• Create a database: You had to capture individual images of all the subjects you wanted to track in a specific format.
  • Annotate images: Then for every individual image, you would have to enter several key data points, such as distance between the eyes, the width of nose bridge, distance between upper-lip and nose, and dozens of other measurements that define the unique characteristics of each person.
  • Capture new images: Next, you would have to capture new images, whether from photographs or video content. And then you had to go through the measurement process again, marking the key points on the image. You also had to factor in the angle the image was taken.

After all this manual work, the application would finally be able to compare the measurements in the new image with the ones stored in its database and tell you whether it corresponded with any of the profiles it was tracking. In fact, there was very little automation involved and most of the work was being done manually. And the error margin was still large.

Machine learning provided a different approach to solving computer vision problems. With machine learning, developers no longer needed to manually code every single rule into their vision applications. Instead they programmed “features,” smaller applications that could detect specific patterns in images. They then used a statistical learning algorithm such as linear regression, logistic regression, decision trees or support vector machines (SVM) to detect patterns and classify images and detect objects in them.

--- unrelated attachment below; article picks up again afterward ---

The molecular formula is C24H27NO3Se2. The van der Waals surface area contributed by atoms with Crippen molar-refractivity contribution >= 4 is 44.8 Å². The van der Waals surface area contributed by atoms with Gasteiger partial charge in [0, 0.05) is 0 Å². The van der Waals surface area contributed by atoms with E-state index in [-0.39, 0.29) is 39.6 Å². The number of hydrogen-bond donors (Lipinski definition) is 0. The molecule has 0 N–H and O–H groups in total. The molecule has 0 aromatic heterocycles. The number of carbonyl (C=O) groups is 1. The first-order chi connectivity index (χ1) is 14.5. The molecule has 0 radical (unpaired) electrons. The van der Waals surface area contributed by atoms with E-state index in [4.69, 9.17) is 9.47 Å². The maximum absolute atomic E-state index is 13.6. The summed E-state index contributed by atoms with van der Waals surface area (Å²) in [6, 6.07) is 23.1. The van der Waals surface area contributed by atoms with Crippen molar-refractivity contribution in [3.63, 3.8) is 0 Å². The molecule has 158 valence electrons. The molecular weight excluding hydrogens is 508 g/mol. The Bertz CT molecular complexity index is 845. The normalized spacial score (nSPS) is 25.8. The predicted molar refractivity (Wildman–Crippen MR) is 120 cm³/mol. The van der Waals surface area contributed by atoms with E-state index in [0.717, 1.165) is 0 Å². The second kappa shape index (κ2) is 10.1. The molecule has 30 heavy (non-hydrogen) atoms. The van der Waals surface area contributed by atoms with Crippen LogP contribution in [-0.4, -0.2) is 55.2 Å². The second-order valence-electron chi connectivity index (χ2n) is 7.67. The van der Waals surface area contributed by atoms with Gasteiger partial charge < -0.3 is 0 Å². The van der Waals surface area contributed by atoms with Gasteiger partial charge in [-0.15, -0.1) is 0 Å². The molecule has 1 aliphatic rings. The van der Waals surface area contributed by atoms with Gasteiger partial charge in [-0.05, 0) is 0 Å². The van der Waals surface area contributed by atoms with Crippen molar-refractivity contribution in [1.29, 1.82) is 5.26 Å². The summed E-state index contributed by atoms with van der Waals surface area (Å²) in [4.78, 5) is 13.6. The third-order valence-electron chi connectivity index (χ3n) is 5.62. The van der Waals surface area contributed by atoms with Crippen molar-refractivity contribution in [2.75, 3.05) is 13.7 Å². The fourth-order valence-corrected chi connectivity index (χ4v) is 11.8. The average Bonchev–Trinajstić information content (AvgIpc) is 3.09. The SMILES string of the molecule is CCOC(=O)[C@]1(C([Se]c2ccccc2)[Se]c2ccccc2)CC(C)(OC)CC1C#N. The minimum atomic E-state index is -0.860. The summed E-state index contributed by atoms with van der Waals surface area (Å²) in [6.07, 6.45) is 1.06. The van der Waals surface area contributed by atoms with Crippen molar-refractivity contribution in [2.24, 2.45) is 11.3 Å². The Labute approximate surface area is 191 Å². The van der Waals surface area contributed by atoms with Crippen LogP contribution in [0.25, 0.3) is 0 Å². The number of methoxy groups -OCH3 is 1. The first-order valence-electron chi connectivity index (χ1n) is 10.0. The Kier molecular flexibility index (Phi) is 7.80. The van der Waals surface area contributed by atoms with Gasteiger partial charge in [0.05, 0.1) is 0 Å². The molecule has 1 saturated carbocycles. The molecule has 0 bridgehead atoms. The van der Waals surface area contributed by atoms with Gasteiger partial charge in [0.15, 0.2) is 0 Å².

Machine learning helped solve many problems that were historically challenging for classical software development tools and approaches. For instance, years ago, machine learning engineers were able to create a software that could predict breast cancer survival windows better than human experts. However building the features of the software required the efforts of dozens of engineers and breast cancer experts and took a lot of time develop.

Classic machine learning approaches involved lots of complicated steps and required the collaboration of dozens of domain experts, mathematicians and programmers

Deep learning provided a fundamentally different approach to doing machine learning. Deep learning relies on neural networks, a general-purpose function that can solve any problem representable through examples. When you provide a neural network with many labeled examples of a specific kind of data, it’ll be able to extract common patterns between those examples and transform it into a mathematical equation that will help classify future pieces of information.

For instance, creating a facial recognition application with deep learning only requires you to develop or choose a preconstructed algorithm and train it with examples of the faces of the people it must detect. Given enough examples (lots of examples), the neural network will be able to detect faces without further instructions on features or measurements.

Deep learning is a very effective method to do computer vision. In most cases, creating a good deep learning algorithm comes down to gathering a large amount of labeled training data and tuning the parameters such as the type and number of layers of neural networks and training epochs. Compared to previous types of machine learning, deep learning is both easier and faster to develop and deploy.